Just the mention of the word can send shivers up the backs of many. Memories of algebra problems you never thought you would solve or geometry tests that you never thought you would pass can keep you up at night. Yet, as parents, we try to push these ugly math flashbacks to the back of our mind, and do our best to convince our children that “math can be fun.”
And believe it or not, these days, it can.
From the teacher who came up with the “12 Days of Factoring” song or the companies with the kid-friendly websites, learning math is now enjoyable and taught to be more practical than ever before by teachers that recognize that everyone is geared to learn math in a different way.
“More so than in previous years, students are now expected to know their strengths and weaknesses in math and what they need to do to improve,” explains Andrew Gilhooly, Secondary Learning Leader, and Head of Mathematics at British School of Chicago. “There is no ceiling to their learning in any grade which can mean a class has multiple levels of differentiation ensuring that all students are progressing and learning. No student is ‘treading water’ (completing work they already know) or ‘drowning’ (trying to complete work that is far too difficult and they are not able to progress).”
“Here at Waldorf, we strive to make mathematics fun, challenging, and humanly meaningful,” explains John Trevillion, 8th grade teacher at Chicago Waldorf School. “The last thing we want is for students to think that they can’t do math.”
In some cases, making connections from math to other subjects’ curriculum is just what the students need to better understand what can often be difficult skills.
“Often the light bulb goes off for my kids in Algebra when I show them how the math skill I am teaching correlates with the science experiment they did last week,” says Clare Detzler, middle school math teacher at DaVinci Academy in Elgin. “Math should not be taught in a bubble. You need to make math make sense to them.”
Often, this means pointing out real life examples of how all of us use math in our daily life.
“There is something to be said for mental math skills,” adds Detzler. “Go shopping and ask your child what the price of the sweater is at 30% off. Let them learn what it’s like to figure it out in their head and teach them how to estimate first so they would immediately know if a number (or answer) makes sense or not.”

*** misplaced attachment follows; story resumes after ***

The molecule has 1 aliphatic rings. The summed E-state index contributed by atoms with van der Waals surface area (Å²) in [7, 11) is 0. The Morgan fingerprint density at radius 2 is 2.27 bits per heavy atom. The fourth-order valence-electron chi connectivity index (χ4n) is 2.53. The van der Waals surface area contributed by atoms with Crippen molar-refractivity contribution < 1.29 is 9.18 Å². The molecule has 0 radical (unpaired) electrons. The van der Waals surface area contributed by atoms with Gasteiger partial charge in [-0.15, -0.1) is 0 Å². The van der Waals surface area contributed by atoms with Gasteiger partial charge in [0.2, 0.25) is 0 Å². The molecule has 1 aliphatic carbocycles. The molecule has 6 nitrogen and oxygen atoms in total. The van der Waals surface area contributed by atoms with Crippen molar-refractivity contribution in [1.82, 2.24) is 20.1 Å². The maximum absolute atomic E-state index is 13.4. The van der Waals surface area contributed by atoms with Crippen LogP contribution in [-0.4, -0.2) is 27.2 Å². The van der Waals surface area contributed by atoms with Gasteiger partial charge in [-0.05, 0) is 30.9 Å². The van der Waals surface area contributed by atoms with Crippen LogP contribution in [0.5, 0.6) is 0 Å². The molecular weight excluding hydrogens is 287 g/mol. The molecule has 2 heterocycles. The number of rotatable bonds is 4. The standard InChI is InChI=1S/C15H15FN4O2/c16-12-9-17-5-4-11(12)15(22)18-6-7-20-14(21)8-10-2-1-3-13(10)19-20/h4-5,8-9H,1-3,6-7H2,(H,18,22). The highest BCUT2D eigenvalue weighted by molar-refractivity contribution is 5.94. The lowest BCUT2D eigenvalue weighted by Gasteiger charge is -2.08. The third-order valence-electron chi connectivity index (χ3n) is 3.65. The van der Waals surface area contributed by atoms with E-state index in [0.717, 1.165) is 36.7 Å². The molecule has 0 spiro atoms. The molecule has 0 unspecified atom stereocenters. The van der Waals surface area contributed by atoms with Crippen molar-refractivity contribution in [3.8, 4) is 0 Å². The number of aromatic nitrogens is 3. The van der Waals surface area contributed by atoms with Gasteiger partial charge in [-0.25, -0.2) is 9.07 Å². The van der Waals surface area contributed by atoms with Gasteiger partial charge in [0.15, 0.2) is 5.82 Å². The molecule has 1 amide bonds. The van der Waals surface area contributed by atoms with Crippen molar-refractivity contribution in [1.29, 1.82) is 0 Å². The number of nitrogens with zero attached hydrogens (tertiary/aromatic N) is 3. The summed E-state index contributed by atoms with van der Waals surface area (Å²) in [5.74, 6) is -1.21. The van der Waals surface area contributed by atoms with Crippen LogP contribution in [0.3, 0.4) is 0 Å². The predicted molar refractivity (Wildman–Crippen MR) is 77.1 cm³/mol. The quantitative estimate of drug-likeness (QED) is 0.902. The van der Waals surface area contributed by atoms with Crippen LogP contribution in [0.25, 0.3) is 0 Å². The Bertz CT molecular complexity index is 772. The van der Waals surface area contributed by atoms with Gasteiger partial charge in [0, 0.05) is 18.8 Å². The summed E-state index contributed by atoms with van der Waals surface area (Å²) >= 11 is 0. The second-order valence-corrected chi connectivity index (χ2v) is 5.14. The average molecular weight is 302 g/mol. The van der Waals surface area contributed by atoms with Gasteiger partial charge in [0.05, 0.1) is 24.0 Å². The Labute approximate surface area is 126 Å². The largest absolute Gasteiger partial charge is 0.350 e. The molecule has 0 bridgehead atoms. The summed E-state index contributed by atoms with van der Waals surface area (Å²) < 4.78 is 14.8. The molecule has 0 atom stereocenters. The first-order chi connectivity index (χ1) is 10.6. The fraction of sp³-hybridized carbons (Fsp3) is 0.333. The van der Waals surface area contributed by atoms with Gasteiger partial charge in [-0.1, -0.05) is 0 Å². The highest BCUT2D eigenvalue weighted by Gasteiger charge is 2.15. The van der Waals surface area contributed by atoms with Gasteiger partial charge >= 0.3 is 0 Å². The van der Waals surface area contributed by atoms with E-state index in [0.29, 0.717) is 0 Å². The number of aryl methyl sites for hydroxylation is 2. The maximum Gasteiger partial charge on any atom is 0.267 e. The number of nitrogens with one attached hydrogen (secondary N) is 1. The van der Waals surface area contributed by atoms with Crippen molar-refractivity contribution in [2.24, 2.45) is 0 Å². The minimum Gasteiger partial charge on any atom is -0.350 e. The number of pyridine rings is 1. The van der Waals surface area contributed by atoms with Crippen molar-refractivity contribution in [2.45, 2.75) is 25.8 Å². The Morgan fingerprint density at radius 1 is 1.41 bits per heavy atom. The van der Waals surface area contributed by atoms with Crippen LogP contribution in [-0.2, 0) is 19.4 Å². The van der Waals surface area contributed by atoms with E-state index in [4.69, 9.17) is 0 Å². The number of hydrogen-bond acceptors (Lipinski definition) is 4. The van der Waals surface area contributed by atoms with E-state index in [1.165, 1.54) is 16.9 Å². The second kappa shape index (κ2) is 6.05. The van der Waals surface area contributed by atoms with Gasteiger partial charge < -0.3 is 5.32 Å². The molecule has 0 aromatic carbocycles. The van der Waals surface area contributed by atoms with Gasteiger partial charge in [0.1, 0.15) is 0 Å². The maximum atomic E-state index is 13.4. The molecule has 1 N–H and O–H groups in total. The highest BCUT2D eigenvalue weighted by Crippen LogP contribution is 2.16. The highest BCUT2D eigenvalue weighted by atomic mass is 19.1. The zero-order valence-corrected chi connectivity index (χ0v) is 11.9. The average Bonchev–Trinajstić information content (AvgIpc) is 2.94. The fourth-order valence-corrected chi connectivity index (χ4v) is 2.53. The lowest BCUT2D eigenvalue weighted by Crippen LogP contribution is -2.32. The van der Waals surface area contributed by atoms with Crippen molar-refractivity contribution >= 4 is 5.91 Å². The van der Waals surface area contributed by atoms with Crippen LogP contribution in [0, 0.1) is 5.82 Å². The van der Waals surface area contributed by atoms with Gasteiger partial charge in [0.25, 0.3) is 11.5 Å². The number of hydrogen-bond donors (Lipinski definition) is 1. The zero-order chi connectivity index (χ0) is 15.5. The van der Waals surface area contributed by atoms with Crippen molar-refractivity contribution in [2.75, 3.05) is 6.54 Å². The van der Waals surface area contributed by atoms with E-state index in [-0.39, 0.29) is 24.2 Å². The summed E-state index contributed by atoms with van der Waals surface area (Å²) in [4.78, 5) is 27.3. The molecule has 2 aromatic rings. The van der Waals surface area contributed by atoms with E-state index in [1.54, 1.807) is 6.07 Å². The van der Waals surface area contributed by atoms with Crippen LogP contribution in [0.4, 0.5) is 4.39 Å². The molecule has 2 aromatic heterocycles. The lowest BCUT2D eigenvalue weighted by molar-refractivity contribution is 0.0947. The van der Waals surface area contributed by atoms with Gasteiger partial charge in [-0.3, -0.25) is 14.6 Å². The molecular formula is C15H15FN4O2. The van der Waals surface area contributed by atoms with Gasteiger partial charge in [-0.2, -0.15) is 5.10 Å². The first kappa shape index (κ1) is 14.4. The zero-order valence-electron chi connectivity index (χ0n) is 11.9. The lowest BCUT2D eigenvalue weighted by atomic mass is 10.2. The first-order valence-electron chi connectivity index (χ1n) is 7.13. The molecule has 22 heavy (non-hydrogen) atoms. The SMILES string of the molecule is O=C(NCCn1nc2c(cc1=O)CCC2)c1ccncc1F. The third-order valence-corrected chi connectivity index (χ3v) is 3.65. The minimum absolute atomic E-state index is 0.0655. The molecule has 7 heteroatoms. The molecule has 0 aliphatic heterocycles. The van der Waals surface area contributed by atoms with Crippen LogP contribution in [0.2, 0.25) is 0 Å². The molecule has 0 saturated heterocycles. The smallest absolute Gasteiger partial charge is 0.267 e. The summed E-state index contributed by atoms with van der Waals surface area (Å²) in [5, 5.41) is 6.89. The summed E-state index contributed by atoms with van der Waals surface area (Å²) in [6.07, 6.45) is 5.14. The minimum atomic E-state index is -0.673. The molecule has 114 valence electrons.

Of course, no skill can be mastered without daily practice, and as students reach their middle school years, much of this practice will occur both in and out of the classroom.
“Our teachers usually engage the students in quick, on-your-toes mental mathematics,” says Chicago Waldorf’s Trevillion. “By 8th grade such activities can be quite challenging, involving multiple operations that include powers and roots.”
Re-enforcement of these sorts of math skills outside of school time is also vital, but thankfully, there are now a bevy of websites that make it possible for parents to better support their child’s studies at home.
“These websites have the ability to help the child learn if they are doing the problem correctly, and also teach them what they might be doing incorrectly,” says Beth Blaetz, Director of Teachers and Learning at Quest Academy in Palatine. “There is also usually a fun component where they are awarded with various virtual rewards that they seem to love.”
Supporting teachers in their quest to instruct their students in mathematical studies is often via the help of associations such as the Illinois Council of Teachers in Mathematics (ICTM), in which Illinois Math and Science Academy (IMSA) Mathematics Faculty Member Dr. Don Porzio was just named as President. Dr. Porzio, who is in his 14th year of teaching mathematics at IMSA, said his primary goal as ICTM President is to increase membership to the organization.
“One way I hope to do this is to work with the Board and members of ICTM to make our web site the “go to” place for mathematics teachers and teacher trainers in Illinois,” Dr. Porzio said. “To this end, we already have created an ICTM YouTube channel (ictmmedia) where you can find video of the ICTM pre-conference keynote address by IMSA charter mathematics faculty member Sue Eddins.”
“Understand that mathematics learning, like all learning, does increase over a child’s development,” concludes Holy Cross Principal Janice DiVincenzo. “Hold high, but realistic expectations for children regarding their responsibilities for math assignments.Encourage them to utilize the online resources available to them and utilize those resources themselves if they are not feeling they can support their child. Provide positive reinforcement and support of the child’s independent efforts at improving their math achievement. Have patience, the “aha” moments may come later for some students than for others, but that does not mean they are not learning.”